Potential of Stockpiled Annual and Perennial Forage Species for Fall and Winter Grazing in the Canadian Great Plains Region
The practice of stockpiling forage for the fall and winter has become a popular feeding strategy used to extend the grazing season and maintain profitability of beef operation in the Canadian Great Plains Region. This thesis research was conducted in the field to determine the potential of perennial and annual species with the major focus on stockpiled forage dry matter yield and late fall forage quality. Five cultivars from four grass species and three cultivars from two legume species were seeded using grass-legume binary mixture or monocultures for the perennial forage trial, and managed under two different stockpile initiation treatments. Five cool-season and two warm-season species were selected for an annual forage stockpiling trial. Cool-season perennial stands yielded higher but had lower quality in a relatively dry and cool growing season compared with the stands that experienced a warm and wet summer. Early stockpile initiation resulted in longer accumulation period and significantly higher (P < 0.05) regrowth yield compared with late stockpile initiation. Stockpiled dry matter yield ranged from 1.5 to 3.6 Mg ha-1 with meadow brome [(Bromus riparius Rehm.) cv. Fleet], mixed with alfalfa [(Medicago sativa L.) cv. Algonquin] having the highest production. Meadow brome and tall fescue (Festuca arundinacea Schreb.) in mixed stands with legumes had significantly higher production than pure stands of cicer milkvetch (Astragalus Cicer L.) and orchardgrass (Dactylis glomerata L.) as well as mixed stands of hybrid brome [(Bromus inermis Leyss. x Bromus riparius Rehm.) cv. Success (S)] and cicer milkvetch (Astragalus Cicer L.). The latter three together with both pure alfalfa stands failed to meet the minimum stockpiled yield requirement for winter stockpiling of forage species. Tall fescue stands had the highest stockpiled yield among all pure stands. Late stockpile initiation provided more nutritious forage than the earlier initiation, however, the nutritive value of all species was adequate for a variety of grazing animals in different production stages regardless of the stockpile initiation date. Warm-season annuals generally exhibited higher stockpiled dry matter production than cool-season annuals. The overall results showed that many of the tested perennial and annual forage species provided adequate forage production and nutritive value for stockpiled grazing in the Great Plains region of western Canada.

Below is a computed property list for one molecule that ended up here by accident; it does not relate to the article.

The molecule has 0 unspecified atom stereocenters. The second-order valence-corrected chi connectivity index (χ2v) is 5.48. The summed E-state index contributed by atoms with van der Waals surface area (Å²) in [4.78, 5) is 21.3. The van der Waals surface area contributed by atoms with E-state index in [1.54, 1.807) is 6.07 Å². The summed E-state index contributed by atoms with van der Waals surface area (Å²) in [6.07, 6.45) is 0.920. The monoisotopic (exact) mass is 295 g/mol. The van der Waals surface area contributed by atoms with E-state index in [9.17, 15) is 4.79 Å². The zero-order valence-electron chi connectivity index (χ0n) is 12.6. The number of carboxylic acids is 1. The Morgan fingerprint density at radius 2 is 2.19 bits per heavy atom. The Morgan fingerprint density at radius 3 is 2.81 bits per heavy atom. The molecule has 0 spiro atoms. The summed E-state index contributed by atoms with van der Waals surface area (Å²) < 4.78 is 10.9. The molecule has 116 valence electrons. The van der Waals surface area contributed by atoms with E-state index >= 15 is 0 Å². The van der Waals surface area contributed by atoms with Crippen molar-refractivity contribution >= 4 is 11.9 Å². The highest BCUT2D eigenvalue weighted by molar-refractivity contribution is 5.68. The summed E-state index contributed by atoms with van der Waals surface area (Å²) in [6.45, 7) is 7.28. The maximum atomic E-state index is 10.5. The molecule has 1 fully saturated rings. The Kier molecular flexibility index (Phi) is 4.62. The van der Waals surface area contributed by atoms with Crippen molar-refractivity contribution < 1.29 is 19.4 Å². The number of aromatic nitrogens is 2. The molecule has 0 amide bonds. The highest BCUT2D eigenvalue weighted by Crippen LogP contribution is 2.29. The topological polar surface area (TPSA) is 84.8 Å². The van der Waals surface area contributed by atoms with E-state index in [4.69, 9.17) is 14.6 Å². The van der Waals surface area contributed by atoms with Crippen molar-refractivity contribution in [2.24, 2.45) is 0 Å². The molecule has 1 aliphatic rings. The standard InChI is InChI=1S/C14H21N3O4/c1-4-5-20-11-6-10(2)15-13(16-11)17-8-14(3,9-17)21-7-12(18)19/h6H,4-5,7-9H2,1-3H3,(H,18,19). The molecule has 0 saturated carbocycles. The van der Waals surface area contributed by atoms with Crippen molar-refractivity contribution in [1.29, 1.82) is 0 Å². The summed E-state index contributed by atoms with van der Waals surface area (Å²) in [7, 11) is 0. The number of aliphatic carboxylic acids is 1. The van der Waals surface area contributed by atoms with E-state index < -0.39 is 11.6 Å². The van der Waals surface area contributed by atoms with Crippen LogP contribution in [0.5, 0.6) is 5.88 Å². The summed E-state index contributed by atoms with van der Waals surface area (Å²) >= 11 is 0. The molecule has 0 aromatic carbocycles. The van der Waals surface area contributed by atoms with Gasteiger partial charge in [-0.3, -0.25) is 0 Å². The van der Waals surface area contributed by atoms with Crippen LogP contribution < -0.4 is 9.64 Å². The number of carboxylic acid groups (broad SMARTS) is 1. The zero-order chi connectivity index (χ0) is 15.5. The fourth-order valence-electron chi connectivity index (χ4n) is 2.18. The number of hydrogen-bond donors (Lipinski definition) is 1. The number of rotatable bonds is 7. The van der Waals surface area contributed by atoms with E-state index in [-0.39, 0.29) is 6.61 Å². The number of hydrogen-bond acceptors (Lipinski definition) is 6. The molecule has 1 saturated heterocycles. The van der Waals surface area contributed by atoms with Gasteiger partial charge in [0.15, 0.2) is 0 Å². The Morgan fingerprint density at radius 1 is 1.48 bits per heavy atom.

Stockpiling, Winter grazing, Annual forage species, Perennial forage species
Master of Science (M.Sc.)